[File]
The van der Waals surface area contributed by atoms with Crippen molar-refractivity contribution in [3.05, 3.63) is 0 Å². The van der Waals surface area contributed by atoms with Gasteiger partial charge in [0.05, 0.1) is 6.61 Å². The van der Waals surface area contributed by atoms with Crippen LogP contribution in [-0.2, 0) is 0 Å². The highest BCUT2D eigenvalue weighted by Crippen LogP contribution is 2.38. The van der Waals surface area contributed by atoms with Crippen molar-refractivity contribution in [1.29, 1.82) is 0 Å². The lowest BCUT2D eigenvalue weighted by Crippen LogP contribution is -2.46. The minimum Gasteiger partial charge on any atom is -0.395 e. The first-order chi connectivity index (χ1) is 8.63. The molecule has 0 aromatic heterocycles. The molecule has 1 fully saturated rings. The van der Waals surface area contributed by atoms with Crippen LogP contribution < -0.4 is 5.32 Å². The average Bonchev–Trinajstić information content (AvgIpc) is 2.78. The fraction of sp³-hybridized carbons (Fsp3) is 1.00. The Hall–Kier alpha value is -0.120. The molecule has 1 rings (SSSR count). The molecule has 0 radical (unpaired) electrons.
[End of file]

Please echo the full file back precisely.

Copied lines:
The van der Waals surface area contributed by atoms with Crippen molar-refractivity contribution in [3.05, 3.63) is 0 Å². The van der Waals surface area contributed by atoms with Gasteiger partial charge in [0.05, 0.1) is 6.61 Å². The van der Waals surface area contributed by atoms with Crippen LogP contribution in [-0.2, 0) is 0 Å². The highest BCUT2D eigenvalue weighted by Crippen LogP contribution is 2.38. The van der Waals surface area contributed by atoms with Crippen molar-refractivity contribution in [1.29, 1.82) is 0 Å². The lowest BCUT2D eigenvalue weighted by Crippen LogP contribution is -2.46. The minimum Gasteiger partial charge on any atom is -0.395 e. The first-order chi connectivity index (χ1) is 8.63. The molecule has 0 aromatic heterocycles. The molecule has 1 fully saturated rings. The van der Waals surface area contributed by atoms with Crippen LogP contribution < -0.4 is 5.32 Å². The average Bonchev–Trinajstić information content (AvgIpc) is 2.78. The fraction of sp³-hybridized carbons (Fsp3) is 1.00. The Hall–Kier alpha value is -0.120. The molecule has 1 rings (SSSR count). The molecule has 0 radical (unpaired) electrons.